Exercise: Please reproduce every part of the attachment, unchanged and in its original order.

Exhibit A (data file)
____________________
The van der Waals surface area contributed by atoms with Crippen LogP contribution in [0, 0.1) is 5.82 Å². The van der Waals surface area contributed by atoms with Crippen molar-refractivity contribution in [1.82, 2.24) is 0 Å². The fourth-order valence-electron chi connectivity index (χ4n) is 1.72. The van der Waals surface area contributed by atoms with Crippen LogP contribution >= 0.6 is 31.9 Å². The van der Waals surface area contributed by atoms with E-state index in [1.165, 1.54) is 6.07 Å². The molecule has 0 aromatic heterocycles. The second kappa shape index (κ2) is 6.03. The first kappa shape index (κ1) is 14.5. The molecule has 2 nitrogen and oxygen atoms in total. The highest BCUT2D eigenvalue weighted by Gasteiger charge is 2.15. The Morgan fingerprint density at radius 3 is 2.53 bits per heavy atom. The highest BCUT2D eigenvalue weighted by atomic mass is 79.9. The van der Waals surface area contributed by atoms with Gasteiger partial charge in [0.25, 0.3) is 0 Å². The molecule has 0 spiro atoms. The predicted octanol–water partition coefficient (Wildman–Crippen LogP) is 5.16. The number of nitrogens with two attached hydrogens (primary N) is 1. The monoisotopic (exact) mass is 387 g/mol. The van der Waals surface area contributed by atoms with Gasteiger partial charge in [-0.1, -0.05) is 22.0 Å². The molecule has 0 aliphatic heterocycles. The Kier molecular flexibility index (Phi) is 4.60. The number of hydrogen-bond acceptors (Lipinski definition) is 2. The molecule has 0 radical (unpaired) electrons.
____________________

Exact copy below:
The van der Waals surface area contributed by atoms with Crippen LogP contribution in [0, 0.1) is 5.82 Å². The van der Waals surface area contributed by atoms with Crippen molar-refractivity contribution in [1.82, 2.24) is 0 Å². The fourth-order valence-electron chi connectivity index (χ4n) is 1.72. The van der Waals surface area contributed by atoms with Crippen LogP contribution >= 0.6 is 31.9 Å². The van der Waals surface area contributed by atoms with E-state index in [1.165, 1.54) is 6.07 Å². The molecule has 0 aromatic heterocycles. The second kappa shape index (κ2) is 6.03. The first kappa shape index (κ1) is 14.5. The molecule has 2 nitrogen and oxygen atoms in total. The highest BCUT2D eigenvalue weighted by Gasteiger charge is 2.15. The Morgan fingerprint density at radius 3 is 2.53 bits per heavy atom. The highest BCUT2D eigenvalue weighted by atomic mass is 79.9. The van der Waals surface area contributed by atoms with Gasteiger partial charge in [0.25, 0.3) is 0 Å². The molecule has 0 spiro atoms. The predicted octanol–water partition coefficient (Wildman–Crippen LogP) is 5.16. The number of nitrogens with two attached hydrogens (primary N) is 1. The monoisotopic (exact) mass is 387 g/mol. The van der Waals surface area contributed by atoms with Gasteiger partial charge in [-0.1, -0.05) is 22.0 Å². The molecule has 0 aliphatic heterocycles. The Kier molecular flexibility index (Phi) is 4.60. The number of hydrogen-bond acceptors (Lipinski definition) is 2. The molecule has 0 radical (unpaired) electrons.